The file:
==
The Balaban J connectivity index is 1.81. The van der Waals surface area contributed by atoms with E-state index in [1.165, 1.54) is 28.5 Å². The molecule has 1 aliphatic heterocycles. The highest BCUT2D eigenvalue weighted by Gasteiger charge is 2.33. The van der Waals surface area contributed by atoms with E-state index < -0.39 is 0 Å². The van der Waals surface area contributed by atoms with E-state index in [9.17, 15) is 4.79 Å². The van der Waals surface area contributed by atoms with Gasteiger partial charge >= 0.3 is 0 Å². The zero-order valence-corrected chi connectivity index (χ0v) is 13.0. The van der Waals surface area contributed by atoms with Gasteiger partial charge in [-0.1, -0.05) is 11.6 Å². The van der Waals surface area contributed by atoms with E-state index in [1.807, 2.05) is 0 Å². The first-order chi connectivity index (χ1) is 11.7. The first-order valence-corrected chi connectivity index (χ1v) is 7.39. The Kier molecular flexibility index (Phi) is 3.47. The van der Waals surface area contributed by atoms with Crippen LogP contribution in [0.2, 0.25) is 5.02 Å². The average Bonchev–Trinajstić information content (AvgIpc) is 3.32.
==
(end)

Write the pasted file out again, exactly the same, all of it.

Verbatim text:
The Balaban J connectivity index is 1.81. The van der Waals surface area contributed by atoms with E-state index in [1.165, 1.54) is 28.5 Å². The molecule has 1 aliphatic heterocycles. The highest BCUT2D eigenvalue weighted by Gasteiger charge is 2.33. The van der Waals surface area contributed by atoms with E-state index < -0.39 is 0 Å². The van der Waals surface area contributed by atoms with E-state index in [9.17, 15) is 4.79 Å². The van der Waals surface area contributed by atoms with Gasteiger partial charge >= 0.3 is 0 Å². The zero-order valence-corrected chi connectivity index (χ0v) is 13.0. The van der Waals surface area contributed by atoms with Gasteiger partial charge in [-0.1, -0.05) is 11.6 Å². The van der Waals surface area contributed by atoms with E-state index in [1.807, 2.05) is 0 Å². The first-order chi connectivity index (χ1) is 11.7. The first-order valence-corrected chi connectivity index (χ1v) is 7.39. The Kier molecular flexibility index (Phi) is 3.47. The van der Waals surface area contributed by atoms with Crippen LogP contribution in [0.2, 0.25) is 5.02 Å². The average Bonchev–Trinajstić information content (AvgIpc) is 3.32.